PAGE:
One of these investment managers was Martin Armstrong of Princeton Economics International, who apparently had been selling short the silver market. His business became unraveled by the constant buying and rising price that he did not foresee. At the request of investigators the large participants were asked to reveal their intentions. It became clear that no crime was committed unless buying silver was made illegal. But unfortunately for Mr. Armstrong he had opened a can of worms. 
In the process of the investigation it was discovered that the money he used to sell short leveraged silver futures was from an alleged Ponzi scheme, perpetrated through his company’s business. Armstrong was convicted for fraud and imprisoned for many years. He is currently a free man, and claims his innocence and that bigger fish who should have been prosecuted were left unscathed.
Did Berkshire Hathaway manipulate the silver market, or were they just investors looking for a long term stake in this hard asset? A common point given to prove the benign intent of their position was its small size compared to the rest of BRK's portfolio – only 2% of the company's entire holdings. It was said that if the price of Coca Cola shares had dropped $5 at the time, it would have been a more significant loss to them than if silver went to zero dollar value.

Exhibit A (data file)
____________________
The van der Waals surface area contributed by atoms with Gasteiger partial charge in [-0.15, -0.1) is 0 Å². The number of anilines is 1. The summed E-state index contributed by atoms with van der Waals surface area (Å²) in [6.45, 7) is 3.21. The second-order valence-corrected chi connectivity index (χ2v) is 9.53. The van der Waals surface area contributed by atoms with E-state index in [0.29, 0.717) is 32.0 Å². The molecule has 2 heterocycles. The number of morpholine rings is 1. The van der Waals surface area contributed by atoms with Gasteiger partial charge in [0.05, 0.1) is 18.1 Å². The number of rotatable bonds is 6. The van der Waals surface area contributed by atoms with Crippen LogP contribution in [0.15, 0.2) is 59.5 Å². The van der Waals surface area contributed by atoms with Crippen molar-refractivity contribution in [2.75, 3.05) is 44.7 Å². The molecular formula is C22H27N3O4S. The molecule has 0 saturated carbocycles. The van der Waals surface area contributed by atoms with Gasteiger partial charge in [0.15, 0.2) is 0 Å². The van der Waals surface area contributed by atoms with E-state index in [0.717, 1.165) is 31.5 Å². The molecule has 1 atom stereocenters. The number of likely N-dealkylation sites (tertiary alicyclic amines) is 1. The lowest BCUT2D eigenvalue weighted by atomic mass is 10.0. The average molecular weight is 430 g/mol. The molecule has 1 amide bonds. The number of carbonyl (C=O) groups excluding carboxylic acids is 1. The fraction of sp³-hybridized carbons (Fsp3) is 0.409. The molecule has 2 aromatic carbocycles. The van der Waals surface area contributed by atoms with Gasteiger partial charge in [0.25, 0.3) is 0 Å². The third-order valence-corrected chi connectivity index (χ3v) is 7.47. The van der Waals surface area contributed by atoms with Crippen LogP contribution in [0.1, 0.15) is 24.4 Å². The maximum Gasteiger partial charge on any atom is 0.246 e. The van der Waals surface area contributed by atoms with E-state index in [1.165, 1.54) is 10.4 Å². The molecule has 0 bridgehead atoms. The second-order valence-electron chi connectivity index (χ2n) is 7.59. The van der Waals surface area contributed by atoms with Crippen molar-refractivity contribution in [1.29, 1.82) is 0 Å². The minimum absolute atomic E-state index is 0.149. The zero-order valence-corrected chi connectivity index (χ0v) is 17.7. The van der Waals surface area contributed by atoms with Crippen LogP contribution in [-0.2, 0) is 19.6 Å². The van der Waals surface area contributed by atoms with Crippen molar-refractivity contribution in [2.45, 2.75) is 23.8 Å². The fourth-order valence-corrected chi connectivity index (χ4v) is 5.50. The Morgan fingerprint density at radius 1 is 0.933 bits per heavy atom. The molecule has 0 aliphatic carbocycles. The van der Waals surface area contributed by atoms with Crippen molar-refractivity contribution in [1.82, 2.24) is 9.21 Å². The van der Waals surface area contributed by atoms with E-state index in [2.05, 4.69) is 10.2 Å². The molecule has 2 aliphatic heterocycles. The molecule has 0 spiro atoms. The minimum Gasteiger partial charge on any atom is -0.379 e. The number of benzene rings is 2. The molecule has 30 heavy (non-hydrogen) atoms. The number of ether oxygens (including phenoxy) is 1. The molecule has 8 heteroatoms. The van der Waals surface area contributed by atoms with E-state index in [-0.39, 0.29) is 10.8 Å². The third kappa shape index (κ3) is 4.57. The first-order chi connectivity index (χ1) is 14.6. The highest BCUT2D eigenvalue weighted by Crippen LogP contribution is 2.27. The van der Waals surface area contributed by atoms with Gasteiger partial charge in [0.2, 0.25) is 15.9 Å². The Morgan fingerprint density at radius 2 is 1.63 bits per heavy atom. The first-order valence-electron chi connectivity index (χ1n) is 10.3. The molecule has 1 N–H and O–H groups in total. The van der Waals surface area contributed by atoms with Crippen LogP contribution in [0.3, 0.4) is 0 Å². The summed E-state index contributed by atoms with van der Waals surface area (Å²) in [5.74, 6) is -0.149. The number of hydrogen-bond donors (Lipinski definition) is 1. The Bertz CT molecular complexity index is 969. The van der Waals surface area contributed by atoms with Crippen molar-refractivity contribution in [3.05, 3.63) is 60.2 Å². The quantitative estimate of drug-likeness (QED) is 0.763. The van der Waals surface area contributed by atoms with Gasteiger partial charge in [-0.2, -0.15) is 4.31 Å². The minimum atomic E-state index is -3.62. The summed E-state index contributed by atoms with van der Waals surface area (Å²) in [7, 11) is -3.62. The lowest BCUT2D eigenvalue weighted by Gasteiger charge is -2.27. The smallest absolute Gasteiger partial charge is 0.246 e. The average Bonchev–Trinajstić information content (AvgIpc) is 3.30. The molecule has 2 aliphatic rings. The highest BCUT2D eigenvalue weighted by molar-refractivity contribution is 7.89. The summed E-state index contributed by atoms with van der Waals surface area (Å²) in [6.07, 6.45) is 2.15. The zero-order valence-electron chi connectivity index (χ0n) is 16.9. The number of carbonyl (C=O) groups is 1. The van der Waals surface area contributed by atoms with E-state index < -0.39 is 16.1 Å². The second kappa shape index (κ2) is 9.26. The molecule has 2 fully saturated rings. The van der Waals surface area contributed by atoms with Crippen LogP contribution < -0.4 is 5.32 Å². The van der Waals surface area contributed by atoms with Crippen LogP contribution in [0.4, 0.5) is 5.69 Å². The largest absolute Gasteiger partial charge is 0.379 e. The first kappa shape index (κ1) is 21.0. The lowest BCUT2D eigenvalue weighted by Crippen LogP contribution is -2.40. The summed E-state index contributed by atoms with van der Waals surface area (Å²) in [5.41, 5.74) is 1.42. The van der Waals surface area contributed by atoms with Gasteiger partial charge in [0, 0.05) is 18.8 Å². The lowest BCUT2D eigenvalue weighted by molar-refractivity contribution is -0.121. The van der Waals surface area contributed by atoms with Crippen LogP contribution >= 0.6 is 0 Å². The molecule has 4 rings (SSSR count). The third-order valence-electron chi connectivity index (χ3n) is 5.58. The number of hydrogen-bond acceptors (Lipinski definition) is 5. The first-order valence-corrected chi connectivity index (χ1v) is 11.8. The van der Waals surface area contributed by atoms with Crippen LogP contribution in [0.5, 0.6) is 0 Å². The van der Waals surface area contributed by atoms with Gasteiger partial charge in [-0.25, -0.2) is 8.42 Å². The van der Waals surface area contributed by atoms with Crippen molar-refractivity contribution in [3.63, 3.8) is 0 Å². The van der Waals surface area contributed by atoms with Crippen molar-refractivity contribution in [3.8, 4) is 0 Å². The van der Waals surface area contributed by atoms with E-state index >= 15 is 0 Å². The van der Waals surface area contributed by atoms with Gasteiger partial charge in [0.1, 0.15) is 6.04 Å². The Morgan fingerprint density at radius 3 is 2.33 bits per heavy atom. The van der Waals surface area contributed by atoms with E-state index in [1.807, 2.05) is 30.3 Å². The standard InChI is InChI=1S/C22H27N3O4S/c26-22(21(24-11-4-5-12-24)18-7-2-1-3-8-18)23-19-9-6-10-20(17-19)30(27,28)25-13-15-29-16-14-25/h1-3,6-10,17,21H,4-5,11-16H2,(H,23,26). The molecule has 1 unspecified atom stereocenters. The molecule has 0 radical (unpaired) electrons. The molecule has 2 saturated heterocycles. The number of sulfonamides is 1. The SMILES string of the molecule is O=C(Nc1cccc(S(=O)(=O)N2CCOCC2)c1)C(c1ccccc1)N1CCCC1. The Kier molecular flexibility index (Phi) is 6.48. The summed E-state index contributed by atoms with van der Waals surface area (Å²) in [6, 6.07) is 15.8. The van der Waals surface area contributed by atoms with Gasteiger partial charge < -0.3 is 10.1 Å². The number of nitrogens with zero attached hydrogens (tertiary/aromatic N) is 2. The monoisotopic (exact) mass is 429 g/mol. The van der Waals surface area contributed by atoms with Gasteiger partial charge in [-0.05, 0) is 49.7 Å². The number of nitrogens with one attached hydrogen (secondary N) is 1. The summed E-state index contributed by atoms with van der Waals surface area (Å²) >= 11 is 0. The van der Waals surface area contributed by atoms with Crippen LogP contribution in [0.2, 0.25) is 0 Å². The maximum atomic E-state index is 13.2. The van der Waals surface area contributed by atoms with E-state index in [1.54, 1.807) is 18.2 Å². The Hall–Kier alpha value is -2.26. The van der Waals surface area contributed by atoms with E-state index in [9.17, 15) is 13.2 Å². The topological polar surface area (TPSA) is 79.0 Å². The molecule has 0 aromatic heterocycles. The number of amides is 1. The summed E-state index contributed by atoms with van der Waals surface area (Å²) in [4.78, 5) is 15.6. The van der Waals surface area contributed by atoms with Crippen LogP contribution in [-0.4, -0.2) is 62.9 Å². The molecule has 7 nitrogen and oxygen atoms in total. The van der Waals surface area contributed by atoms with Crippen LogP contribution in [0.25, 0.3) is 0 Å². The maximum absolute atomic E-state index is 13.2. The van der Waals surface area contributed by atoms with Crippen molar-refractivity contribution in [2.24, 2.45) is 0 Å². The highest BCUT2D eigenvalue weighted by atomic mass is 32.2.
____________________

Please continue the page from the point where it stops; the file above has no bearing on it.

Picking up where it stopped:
The point is that silver is more at risk of volatility, and attempted corners or squeezes, than its big brother gold. The principal reason is the volume of money ordinarily in the market place. Latest data from the London bullion market, where Warren Buffett took delivery of physical silver bars for Berkshire Hathaway's late 1990s' investment, says gold trading outdoes silver trading more than 9-fold by Dollar value on average. In the US Comex futures market, where the Hunt brothers got burnt having leveraged their position with borrowed money, the value of open interest – the amount of outstanding contracts – ended February 3 times greater in gold than in silver.
Liquidity is a reference to this actual market size. The more people or businesses putting more money through a market, the easier and faster it is to buy and sell larger volumes without affecting the market price. Because the silver market is so small there are participants that will take the risk that they can make a big win in this game by taking a rather large stake whether by selling it short or buying the metal.
Some win and some lose and some are big enough to cause the move. But in the end the real reason we see someone take a big shot in the silver market every so often is because they think they can make money doing it.

Vice president of business development for BullionVault from 2012 to 2014, Miguel Perez-Santalla is a fierce advocate for retail investors, and a regular speaker at industry and media events. With over 30 years' experience in the precious metals business, Miguel has worked at the United States' top coin dealerships, as well as international refining group Heraeus.

See the full archive of Miguel Perez-Santalla articles.